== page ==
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Professional Organizers Get You Organized Around The Home

"By purging clutter and setting up organized storage systems, most people are amazed at the amount of space that seems to magically open up in their homes."

How To Save On Remodeling Costs By Getting Organized

Website: http://www.asenseoforder.com/

It happens everyday: Homeowners everywhere spend many thousands of dollars to remodel and expand their homes because they believe they have "run out of space. " Bringing in a professional organizer as a prelude to, or as a part of, home improvement, may not be the first thing that crosses someone's mind, but it's definitely worth considering, since it could potentially save thousands of dollars in remodeling costs. Since the primary purpose of getting organized is to increase space, it makes sense to evaluate the maximum amount of space available prior to doing any remodeling, and to establish the actual remodeling needs. The best way to do this is to bring in a professional organizer.

By purging clutter and setting up organized storage systems, most people are amazed at the amount of space that seems to magically open up in their homes. Once this process is complete, you may find that remodeling or expanding is less imperative or less extensive than you once thought it would be. This can potentially translate into thousands of dollars of savings.

Let's look at a hypothetical example: Greg and Gina live in a two-bedroom house with their son Brad. The house has a living room, a small kitchen with a breakfast nook, a separate dining area, a large family room that doubles as an office for the parents, and a garage that houses the laundry machines. Greg wants to build a workshop, Gina wants to expand her small kitchen, they want to add a new room as a dedicated home-office, and to build a service porch for the laundry.

Prior to planning the remodel, they bring in a professional organizer, who helps them to purge and organize the kitchen, the family room and the garage. By cleaning out and reorganizing the garage, they are able to set up a laundry area that satisfies all of Gina's laundry requirements, eliminating the need for a service porch. This saves them about $10,000. By re-working the large family room, they are able to set up a new system that includes roomy workstations for both Greg and Gina, and a study area for Brad, while still leaving ample room for lounging, television and family gatherings. By eliminating the separate office room, they've saved roughly another $25,000.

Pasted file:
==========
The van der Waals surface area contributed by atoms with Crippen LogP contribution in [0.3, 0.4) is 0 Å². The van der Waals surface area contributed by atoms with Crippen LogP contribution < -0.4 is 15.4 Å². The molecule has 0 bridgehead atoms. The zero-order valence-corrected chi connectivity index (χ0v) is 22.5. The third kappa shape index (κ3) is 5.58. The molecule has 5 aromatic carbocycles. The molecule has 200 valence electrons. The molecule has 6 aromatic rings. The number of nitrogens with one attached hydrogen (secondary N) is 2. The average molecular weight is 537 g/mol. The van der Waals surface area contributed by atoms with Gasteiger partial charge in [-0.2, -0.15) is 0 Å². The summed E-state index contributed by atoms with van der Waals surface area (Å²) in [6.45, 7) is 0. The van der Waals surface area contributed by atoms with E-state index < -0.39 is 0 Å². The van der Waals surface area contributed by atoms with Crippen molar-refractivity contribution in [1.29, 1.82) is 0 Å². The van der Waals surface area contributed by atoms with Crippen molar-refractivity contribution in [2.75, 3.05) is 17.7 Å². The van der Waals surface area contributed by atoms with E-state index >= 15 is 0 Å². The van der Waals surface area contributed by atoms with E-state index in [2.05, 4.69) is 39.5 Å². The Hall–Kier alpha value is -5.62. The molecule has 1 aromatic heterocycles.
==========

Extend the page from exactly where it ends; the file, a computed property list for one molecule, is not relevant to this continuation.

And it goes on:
Unfortunately, there is no getting around the tiny kitchen. They expand the kitchen into the breakfast nook and eat exclusively in dining room. Also, there was not enough room to put Greg's workshop in the garage, even after organizing, so they proceeded with that build as well. For an investment of roughly $2000, they've saved around $35,000 in remodeling expenses. Sometime in the future, they might still choose to expand further, but for now they can take that extra $33,000 and put it to better use.

Each homeowner's situation will be different, in terms of how much money they can save and how the overall remodeling project will be affected. There will also be differences in how much of an investment will be made into the professional organizer, since rates vary.

Here are some tips on preparing for a visit from an organizer:

  1. Identify the problem areas or rooms of your home.
  2. Be able to explain generally why you want to remodel or add on to your home.
  3. If you feel you can, identify the particular problems the area or room is giving you, and/or what particular solutions the remodel or addition will bring. Try to be as specific as possible. For example, instead of saying "I just can't work in here, there's no room," try to identify specific frustrations like, "I don't have the room to put a filing cabinet next to my desk, so all my files get piled on my desk. I feel like making the room bigger will allow me to have room for a filing cabinet. "
  4. Understand that although you may have had a vision that involved a remodel or expansion, if you are calling in an organizer to minimize those costs, that you will need to remain open to suggestions and arrangements you might not have previously thought of.
  5. Accept that a major part of effectively using the space you have is regulating the number of items you collect. Too many people fill their homes to capacity and then wonder why they run out of room. If you expand without purging, and then continue to collect belongings, you are essentially paying for storage space. When you feel yourself resisting the process of purging, ask yourself how much you'd be willing to pay to store it all. Are you spending tens of thousands of dollars just to accommodate more stuff, or are you willing to let go of a few items to save that money?

Copyright 2004 A Sense of Order

Editors Note: A Sense of Order offers organization services for the home and office including moving, yard sales, financial records, and time management coaching services. Specializes in closet design, custom filing systems, archive and preservation. Serving homeowners, small business, and commercial industries.

Note: This article was submitted by a second party and the contents are subject to our disclaimer.

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